Any fly angler who visits Florida could easily spend their entire trip in Everglades National Park. Both the fresh and saltwater areas of the park are filled with trophy fish. You can fish this via wading or on a flats boat. Whatever type of fishing you want, you can find it in Everglades National Park.

If you choose to visit in the spring when the fishing is best, be aware of the higher temperatures. Get on the water as early as you can. The fish will be active and you won’t be as miserable due to the weather.

As soon as you enter the park, be sure to stop at a visitor center to gain an update on the water levels and the fishing conditions! It is constantly changing so be sure to do your homework before you make the trek.

You can catch Tarpon, Snook, Redfish, Sea Trout and Bass.

Where to Fly Fish in the Everglades

There is a place for everyone in the Everglades. Flamingo, however, is one of the best areas to fish in the entire world. The fish count is extremely high and they’re always biting.

Access it here: https://goo.gl/maps/A9GpMnMJk9FGRWbZA

Gear, Flies, Fly Shops and Guides for Fishing in the Everglades

Bring your 8 or 9-weight to the Everglades. These fish have ample opportunity to tangle you in different structures so you need the power to force them out. Also, use a 12 foot leader with a 20 or 30 pound test tippet. Tarpon weight forward line is going to be your best bet.

On the west side of the Everglades, Naples has the Mangrove Outfitters to gear up with flies and guides. If you head east to Ft. Lauderdale the folks at Glades Outfitters can set you up with all the best equipment and guides that know the most productive locations in Everglades National Park.

Here are some flies to use:

  1. Doc Hall’s Tailing Shrimp
  2. Bonefish Slider
  3. GT Pinfish
  4. EP Glades Minnow
  5. Deep Flats Bunnies

The National Park Service provides great resource for the Everglades. Sometimes restrictions are mandated for the park so – PLEASE check out this website – Everglades National Park – Fishing

8. Key West – Sunsets and Fly Fishing😎

Key West is not only a great place for vacations, but it’s also a great place to land some impressive fish. You’ll find Tarpon, Jack, Barracuda, Mackerel, WAhoo and even some Blackfin Tuna.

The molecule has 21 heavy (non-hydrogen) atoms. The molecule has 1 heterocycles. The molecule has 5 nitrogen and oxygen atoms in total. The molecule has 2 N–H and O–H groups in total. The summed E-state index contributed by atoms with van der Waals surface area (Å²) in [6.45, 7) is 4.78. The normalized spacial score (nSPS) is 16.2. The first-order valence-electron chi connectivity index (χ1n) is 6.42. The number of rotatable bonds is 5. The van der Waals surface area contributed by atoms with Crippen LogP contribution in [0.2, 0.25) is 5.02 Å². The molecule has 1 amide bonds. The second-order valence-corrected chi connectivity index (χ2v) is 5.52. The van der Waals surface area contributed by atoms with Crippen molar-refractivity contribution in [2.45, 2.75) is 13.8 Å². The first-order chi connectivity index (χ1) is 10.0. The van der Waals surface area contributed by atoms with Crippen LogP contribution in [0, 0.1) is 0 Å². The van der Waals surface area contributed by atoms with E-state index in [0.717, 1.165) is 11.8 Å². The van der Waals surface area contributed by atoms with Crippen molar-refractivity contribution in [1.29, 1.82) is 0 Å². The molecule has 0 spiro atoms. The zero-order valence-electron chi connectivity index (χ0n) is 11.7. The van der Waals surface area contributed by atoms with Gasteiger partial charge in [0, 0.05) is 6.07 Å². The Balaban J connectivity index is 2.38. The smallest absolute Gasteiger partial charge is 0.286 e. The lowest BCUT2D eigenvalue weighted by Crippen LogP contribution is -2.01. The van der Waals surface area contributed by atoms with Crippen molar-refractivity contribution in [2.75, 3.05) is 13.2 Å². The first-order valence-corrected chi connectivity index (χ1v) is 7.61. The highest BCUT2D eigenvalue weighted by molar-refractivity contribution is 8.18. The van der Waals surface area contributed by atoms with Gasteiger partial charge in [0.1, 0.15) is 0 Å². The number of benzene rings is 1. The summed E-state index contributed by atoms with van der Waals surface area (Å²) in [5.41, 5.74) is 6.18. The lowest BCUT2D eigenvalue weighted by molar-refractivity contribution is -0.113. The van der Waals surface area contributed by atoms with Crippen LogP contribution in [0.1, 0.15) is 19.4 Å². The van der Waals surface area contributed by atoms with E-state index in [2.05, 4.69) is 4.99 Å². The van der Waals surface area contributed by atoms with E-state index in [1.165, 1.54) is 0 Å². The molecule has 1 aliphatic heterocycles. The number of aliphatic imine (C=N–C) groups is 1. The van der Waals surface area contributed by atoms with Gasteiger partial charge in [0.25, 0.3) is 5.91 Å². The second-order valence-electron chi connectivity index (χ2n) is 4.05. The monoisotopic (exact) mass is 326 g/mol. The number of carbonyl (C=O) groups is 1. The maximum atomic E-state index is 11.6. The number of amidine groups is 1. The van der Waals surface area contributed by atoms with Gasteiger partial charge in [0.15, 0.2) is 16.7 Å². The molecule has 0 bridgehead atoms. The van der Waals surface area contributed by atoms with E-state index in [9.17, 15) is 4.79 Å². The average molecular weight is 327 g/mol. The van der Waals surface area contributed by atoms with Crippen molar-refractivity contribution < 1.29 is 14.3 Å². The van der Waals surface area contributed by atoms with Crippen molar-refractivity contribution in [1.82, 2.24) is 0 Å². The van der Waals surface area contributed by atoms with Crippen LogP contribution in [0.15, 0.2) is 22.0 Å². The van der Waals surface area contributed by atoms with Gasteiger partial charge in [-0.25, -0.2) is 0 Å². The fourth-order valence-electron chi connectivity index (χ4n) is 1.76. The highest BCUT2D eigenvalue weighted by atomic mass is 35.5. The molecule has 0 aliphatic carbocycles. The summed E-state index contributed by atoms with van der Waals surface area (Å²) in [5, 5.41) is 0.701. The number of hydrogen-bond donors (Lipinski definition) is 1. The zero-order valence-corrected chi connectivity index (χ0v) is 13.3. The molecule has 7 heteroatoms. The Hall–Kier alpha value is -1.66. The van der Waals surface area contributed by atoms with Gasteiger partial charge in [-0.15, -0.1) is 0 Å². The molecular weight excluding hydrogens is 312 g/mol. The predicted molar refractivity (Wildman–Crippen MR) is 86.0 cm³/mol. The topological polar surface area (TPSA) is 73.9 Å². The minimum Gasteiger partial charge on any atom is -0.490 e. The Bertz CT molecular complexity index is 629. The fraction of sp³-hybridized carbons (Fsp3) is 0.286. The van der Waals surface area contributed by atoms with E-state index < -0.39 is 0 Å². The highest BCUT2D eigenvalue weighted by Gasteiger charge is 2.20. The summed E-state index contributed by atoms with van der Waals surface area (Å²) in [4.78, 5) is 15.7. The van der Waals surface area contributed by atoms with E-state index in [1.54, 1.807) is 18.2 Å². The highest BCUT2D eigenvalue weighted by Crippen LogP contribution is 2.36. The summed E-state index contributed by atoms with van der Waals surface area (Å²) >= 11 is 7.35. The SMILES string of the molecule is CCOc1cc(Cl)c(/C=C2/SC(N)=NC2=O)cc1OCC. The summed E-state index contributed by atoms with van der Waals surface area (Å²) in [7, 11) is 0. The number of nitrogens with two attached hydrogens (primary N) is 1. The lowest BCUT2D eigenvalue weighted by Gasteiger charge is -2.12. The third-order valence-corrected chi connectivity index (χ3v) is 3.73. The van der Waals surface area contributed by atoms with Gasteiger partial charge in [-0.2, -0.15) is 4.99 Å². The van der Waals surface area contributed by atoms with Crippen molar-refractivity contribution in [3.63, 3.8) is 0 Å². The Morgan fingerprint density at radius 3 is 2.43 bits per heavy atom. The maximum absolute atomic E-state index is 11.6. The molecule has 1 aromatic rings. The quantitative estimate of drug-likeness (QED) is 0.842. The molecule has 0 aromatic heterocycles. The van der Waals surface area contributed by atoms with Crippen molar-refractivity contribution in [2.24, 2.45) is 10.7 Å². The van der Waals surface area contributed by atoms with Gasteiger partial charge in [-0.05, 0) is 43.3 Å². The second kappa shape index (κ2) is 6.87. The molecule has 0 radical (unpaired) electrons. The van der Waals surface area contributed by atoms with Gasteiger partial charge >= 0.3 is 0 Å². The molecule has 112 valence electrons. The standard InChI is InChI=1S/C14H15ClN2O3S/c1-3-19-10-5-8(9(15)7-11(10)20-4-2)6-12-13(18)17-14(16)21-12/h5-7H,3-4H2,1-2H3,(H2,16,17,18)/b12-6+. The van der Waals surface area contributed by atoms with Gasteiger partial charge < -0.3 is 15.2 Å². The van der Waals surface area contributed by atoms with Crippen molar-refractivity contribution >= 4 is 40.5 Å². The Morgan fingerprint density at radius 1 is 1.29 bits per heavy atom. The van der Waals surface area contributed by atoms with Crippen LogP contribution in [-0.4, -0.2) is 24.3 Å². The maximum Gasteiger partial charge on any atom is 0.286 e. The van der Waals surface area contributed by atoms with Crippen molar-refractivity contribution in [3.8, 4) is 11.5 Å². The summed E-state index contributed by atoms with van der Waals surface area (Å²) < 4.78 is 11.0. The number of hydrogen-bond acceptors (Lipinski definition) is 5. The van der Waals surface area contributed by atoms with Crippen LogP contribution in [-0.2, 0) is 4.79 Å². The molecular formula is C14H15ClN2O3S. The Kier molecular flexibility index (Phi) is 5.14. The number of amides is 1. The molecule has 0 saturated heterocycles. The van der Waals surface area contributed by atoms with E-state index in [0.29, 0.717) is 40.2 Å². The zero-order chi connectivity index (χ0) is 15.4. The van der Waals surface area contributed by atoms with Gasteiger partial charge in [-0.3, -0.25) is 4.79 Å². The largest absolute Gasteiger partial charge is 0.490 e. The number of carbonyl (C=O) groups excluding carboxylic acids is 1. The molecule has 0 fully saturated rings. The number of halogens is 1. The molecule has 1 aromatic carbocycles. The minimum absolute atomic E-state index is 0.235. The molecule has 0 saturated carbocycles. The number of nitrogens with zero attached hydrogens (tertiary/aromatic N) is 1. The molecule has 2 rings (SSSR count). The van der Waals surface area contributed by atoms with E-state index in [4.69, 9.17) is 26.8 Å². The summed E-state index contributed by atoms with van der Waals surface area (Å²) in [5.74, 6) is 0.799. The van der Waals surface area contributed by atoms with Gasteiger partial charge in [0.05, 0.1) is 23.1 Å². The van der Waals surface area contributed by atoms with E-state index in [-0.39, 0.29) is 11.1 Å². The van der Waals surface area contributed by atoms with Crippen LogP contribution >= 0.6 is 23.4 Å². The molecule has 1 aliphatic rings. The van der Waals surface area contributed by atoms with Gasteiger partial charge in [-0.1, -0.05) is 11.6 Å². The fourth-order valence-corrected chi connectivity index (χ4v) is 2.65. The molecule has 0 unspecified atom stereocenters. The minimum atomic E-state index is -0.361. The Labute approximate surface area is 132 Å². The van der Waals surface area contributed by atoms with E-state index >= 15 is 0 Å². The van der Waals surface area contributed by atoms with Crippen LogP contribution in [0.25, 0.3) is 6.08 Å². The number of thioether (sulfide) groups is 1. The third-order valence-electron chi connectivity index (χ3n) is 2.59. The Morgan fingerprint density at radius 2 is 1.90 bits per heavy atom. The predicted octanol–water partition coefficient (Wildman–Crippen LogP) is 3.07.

Plan a trip to experience the beauty and be sure to pack your fly rod!

Where to Fish on Key West

Anywhere you can find access to the water is enough in Key West. The amount of flats and fishable water is impressive and is the reason many professional anglers choose to spend a few months here every single year.

Access Key West here: https://goo.gl/maps/EAFgEke1iNkzL4tf8

Gear and Fly Fishing Guides to Use on Key West

Bring your 10-weight to Key West because you never know what you’ll catch. Also, use a 9 or 10 feet leader with a 20 or 30 pound tippet. You’ll want a shock leader as well because those toothy fish have the tendency to do some damage!

Capt. Dexter Simmons has been fly fishing Key West waters for years. Read fishing reports at Key West Fly Fishing and learn the what’s, where’s and how for tossing flies in the Keys.

9. Turner River – A Special Spot in the Everglades

Yes, this is in the Everglades, but it’s too great of a spot to fish that it deserves a mention. It’s manageable for anglers of all skill levels and is great to fish from a kayak. You’ll find Sea Trout, Ladyfish, Jack and Snook.

You’ll have a chance to fish Mangrove trees and some nice flats. It’s a must visit for anyone looking to cut their teeth on Florida fly angling.

Where to Fly Fish on the Turner River

If you focus on the mouth of the river, you won’t be surrounded by other anglers and have ample access to a great amount of fishable water.

Access the mouth here: https://goo.gl/maps/1erxBU5StRvK9ZEv7

Gear to use on the Turner River

Bring your 7 or 8-weight to the Turner. Also, a 12 foot leader with a 15 to 20 pound tippet is going to do the trick. Weight forward or floating line will also help you catch fish.

Last Cast for Florida

Living in the northern US, I can’t wait for my annual pilgrimage south in February. With the sunshine warming my bones and a guide poling across a flat, I can tackle the second half of a northern winter.

A tip, is plan early. Fly fishing is a great “add-on” activity to a vacation. Many folks book guides out for years in the future. I suggest you do the same. Dreams of casting from the bow of a skiff in my socks are what help me get through winter.

Hi David Humphries Owner of Guide Recommended. I love everything to do with fly fishing. Casting, Tying, YouTube, writing about it and even teaching. I’ve got a FREE video workshop teaching how to dry fly fish at this link How to Fly Fish